What do a dragon, a lion, a mermaid, and a whale have in common? They are the symbols that have been selected to represent the four cities that will host the 2019 FIDE World Chess Grand Prix series.
The four creatures represent Moscow; Jurmala (a suburb of Riga), Latvia; Hamburg, Germany; and Tel Aviv, Israel, respectively. Each symbol is on a Bauhaus chess board, with other recognizable shapes from each city forming a signature chess pattern.
The idea of the symbols is to break away from clichés like a knight or rook-shaped logo and the name of the tournament written in Times New Roman typeface.
Residents of the first three cities are familiar with the symbols, even the mermaid, which is a popular motif in Hamburg.
The whale is an allusion to a story in the Bible. After Jonah the Prophet refused to follow god’s orders, he fled on a boat for bound for Jaffa, or modern-day Tel Aviv. He was eventually thrown overboard, after which he was swallowed by a whale.
The Grand Prix is a qualifier for the 2020 World Chess Championship. The top two finishers in the series will earn spots in the 2020 Candidates tournament, the final stage to select a challenger for the World Championship.
Limited-edition merchandise will be produced for each event, including sweatshirts, t-shirts, mugs, and posters. For some of the events, there will also be exclusive products, such as beach towels for Tel Aviv, and knitted scarves for Hamburg.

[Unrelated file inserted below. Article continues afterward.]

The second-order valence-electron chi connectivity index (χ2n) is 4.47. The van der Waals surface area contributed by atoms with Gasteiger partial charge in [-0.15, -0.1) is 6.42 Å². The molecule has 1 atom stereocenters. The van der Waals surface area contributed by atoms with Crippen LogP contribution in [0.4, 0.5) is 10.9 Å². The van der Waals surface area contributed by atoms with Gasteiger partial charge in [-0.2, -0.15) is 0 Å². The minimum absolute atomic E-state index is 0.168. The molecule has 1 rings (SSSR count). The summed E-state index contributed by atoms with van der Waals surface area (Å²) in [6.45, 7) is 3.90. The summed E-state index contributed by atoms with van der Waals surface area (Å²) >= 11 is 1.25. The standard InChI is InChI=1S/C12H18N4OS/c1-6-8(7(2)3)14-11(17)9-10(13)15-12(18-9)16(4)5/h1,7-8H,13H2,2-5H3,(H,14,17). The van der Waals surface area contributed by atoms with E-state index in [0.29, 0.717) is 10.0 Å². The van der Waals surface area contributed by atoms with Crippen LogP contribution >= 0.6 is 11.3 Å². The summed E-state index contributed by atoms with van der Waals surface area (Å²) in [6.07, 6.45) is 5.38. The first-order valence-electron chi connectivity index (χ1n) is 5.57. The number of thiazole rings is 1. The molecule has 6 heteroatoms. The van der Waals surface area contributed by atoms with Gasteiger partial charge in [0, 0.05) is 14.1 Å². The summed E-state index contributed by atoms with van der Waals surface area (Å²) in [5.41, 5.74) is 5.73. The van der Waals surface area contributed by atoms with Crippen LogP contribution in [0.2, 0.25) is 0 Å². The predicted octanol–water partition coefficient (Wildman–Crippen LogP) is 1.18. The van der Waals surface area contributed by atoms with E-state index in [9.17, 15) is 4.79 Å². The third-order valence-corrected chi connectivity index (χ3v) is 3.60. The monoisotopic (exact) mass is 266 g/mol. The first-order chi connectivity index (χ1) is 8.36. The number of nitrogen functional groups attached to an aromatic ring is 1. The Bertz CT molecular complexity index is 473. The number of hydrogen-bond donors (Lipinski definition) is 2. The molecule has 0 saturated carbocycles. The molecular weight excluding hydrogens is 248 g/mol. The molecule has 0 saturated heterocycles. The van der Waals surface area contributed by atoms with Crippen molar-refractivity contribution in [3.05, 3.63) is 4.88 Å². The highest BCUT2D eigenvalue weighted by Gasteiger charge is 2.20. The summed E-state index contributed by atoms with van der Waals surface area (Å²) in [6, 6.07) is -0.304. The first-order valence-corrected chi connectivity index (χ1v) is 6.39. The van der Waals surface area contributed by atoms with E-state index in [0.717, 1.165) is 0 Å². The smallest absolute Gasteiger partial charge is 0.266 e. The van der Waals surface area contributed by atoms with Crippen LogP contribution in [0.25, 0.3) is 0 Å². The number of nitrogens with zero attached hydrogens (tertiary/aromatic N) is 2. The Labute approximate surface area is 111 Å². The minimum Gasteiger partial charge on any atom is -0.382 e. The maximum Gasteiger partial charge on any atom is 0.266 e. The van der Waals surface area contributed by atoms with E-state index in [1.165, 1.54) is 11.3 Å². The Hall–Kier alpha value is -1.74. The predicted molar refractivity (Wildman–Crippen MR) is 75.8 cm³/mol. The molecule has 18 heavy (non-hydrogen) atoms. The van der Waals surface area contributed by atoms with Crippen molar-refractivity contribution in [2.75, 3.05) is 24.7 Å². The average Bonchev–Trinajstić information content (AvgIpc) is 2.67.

The 2019 collection is a collaboration between World Chess, the organizer of the Grand Prix, and the design agency Shuka. The same team produced the “pawnagraphic championship logo,” a provocative design for the 2018 World Chess Championship in London that attracted media attention and controversy, but also complements from design publications.
Sasha Koltsov, art director at Shuka: “The Grand Prix is taking place in four cities — each emblem had to be simultaneously unique and part of the same overall visual system. We took the cities’ most iconic symbols, mixed them with Bauhaus chess pieces and placed everything on a board that also brings to mind an advent calendar. The Dragon, the Lion, the Mermaid and the Whale — all of it about chess and the city.”
Ilya Merenzon, chief executive of World Chess, said, “Chess is hugely popular. Making chess hip is still a challenge and who can make it better than a Mermaid or a Dragon. On a Bauhaus chessboard. On a beach towel!”
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